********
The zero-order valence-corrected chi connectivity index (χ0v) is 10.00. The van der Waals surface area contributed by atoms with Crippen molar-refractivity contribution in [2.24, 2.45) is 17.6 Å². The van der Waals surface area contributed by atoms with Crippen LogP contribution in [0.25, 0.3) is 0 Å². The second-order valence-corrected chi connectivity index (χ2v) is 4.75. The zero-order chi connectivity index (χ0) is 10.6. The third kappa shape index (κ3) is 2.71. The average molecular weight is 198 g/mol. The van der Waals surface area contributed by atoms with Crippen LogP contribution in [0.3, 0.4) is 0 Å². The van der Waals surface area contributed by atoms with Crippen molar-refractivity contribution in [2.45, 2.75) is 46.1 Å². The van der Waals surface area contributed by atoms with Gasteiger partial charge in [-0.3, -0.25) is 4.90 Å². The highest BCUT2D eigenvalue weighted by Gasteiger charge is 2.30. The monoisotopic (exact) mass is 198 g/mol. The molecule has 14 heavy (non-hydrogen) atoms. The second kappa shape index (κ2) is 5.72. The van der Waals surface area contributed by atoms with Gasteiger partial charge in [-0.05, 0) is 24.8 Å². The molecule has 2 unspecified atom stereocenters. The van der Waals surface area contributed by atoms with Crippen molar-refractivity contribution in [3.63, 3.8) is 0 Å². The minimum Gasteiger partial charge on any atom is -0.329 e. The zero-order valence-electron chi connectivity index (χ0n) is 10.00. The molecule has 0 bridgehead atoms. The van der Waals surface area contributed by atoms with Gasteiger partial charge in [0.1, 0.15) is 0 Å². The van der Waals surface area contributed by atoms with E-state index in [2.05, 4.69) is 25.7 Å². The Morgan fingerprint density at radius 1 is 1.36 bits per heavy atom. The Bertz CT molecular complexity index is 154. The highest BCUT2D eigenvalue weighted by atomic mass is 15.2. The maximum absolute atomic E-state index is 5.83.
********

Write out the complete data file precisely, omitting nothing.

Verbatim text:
The zero-order valence-corrected chi connectivity index (χ0v) is 10.00. The van der Waals surface area contributed by atoms with Crippen molar-refractivity contribution in [2.24, 2.45) is 17.6 Å². The van der Waals surface area contributed by atoms with Crippen LogP contribution in [0.25, 0.3) is 0 Å². The second-order valence-corrected chi connectivity index (χ2v) is 4.75. The zero-order chi connectivity index (χ0) is 10.6. The third kappa shape index (κ3) is 2.71. The average molecular weight is 198 g/mol. The van der Waals surface area contributed by atoms with Crippen LogP contribution in [0.3, 0.4) is 0 Å². The van der Waals surface area contributed by atoms with Crippen molar-refractivity contribution in [2.45, 2.75) is 46.1 Å². The van der Waals surface area contributed by atoms with Gasteiger partial charge in [-0.3, -0.25) is 4.90 Å². The highest BCUT2D eigenvalue weighted by Gasteiger charge is 2.30. The monoisotopic (exact) mass is 198 g/mol. The molecule has 14 heavy (non-hydrogen) atoms. The second kappa shape index (κ2) is 5.72. The van der Waals surface area contributed by atoms with Gasteiger partial charge in [-0.05, 0) is 24.8 Å². The molecule has 2 unspecified atom stereocenters. The van der Waals surface area contributed by atoms with Crippen molar-refractivity contribution in [3.63, 3.8) is 0 Å². The minimum Gasteiger partial charge on any atom is -0.329 e. The zero-order valence-electron chi connectivity index (χ0n) is 10.00. The molecule has 0 bridgehead atoms. The van der Waals surface area contributed by atoms with Gasteiger partial charge in [0.1, 0.15) is 0 Å². The van der Waals surface area contributed by atoms with E-state index in [2.05, 4.69) is 25.7 Å². The Morgan fingerprint density at radius 1 is 1.36 bits per heavy atom. The Bertz CT molecular complexity index is 154. The highest BCUT2D eigenvalue weighted by atomic mass is 15.2. The maximum absolute atomic E-state index is 5.83.